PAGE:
If you are looking to search for a direct filing French matter, this link takes you to the patent search screen. I typically use the ‘Basic Search’ as I normally search by application number/publication number (i.e., application number). What I like most about the basic search criteria is the flexibility. For example, you can enter an application/publication number, or you could just enter the applicant. Both criteria for searching are acceptable and are quite handy if you have limited information.
Once you’ve entered the search criteria and clicked ‘Search’ next to the search text box, if the search was for a single matter, then the results take you directly to the patent profile page. If you have several results, a results listing appears instead. From there, click on the relevant matter, and the given patent profile page displays.
Note the French patent office, by default, provides results on several different databases. According to their page, ‘[y]ou can search for the French (FR) patent applications published from 1902 onwards, European (EP) and international PCT (WO) applications from 1978 onwards, and supplementary protection certificate (SPC) applications from 1993 onwards.’
This is incredibly useful if you’ve only been given an application number (with no filing type) and maybe another piece of information like title, filing date, or applicant. If the number entered is a direct French filing and an EP validated matter, both results are listed. As you can see in my example, there’s are EP validated, French direct, and PCT results when I entered the number ‘3016116.’
Whether you are navigating to the French patent office website from the European patent office or searching for a direct French patent, the patent profile displays the same applicable fields. Referring back to my example, I’m going to select the direct French filing matter.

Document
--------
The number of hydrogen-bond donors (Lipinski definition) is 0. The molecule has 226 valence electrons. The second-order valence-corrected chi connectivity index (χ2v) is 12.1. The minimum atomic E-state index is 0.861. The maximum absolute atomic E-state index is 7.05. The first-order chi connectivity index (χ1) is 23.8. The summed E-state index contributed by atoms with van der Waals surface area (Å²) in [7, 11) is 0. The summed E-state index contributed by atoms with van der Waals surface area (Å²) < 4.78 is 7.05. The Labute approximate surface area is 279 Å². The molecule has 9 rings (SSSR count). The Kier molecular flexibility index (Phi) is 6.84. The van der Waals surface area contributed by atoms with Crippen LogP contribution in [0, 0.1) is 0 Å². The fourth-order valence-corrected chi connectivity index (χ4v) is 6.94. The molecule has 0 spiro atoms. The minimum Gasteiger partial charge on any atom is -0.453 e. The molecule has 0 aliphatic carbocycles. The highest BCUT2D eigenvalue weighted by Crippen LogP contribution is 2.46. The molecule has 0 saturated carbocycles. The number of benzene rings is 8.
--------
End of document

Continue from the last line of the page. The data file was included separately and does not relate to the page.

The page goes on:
The patent profile page has a listing of the bibliographic information starting with:
Regarding date formats, their format is YYYY-MM-DD. They also have a title at the top of the page and abstract which both remain in French even in the English webpage version. However, a quick webpage translation can alter that to English. The webpage also has a ‘Parties’ section including applicant, proprietor (owner), inventor and representative information.
The last section ‘Status in France’ begins with some information about when the preliminary search report was sent (note this date is the same as the publication date), any notes (in French but you can translate), and the grant date. If this is an EP validation matter, the publication date refers to when the EP matter was first published, and the grant date refers to when the EP matter was granted.
My favorite pieces of information regarding renewals are listed including last renewal fee date with amount, the number of the renewal fee and the next renewal fee. This allows me to not only see the previous annuity was paid but also confirm the next annuity date. They will also indicate if the patent has lapsed. This is a life saver when trying to confirm several matters’ annuities are up to date.
Towards the top of the profile, there is a ‘Documents’ tab. This may come in handy when a transferred-in matter doesn’t have any documents associated with the files. You can select several documents and download them to populate or supplement the files you already have. It also provides a nice, succinct timeline of the examination history if you are only looking for event dates.
Now you know my tips and tricks for navigating the French patent office website! I’m sure there are more. If you know of one I didn’t mention, please let us know or post on our LinkedIn page . If you found this valuable, we have some upcoming webinars that will cover the subject of patenting in different countries around the world. Black Hills IP hopes this content becomes a continuous flow of information that the IP community can rely and act on. We are the leaders in smarter IP data docketing.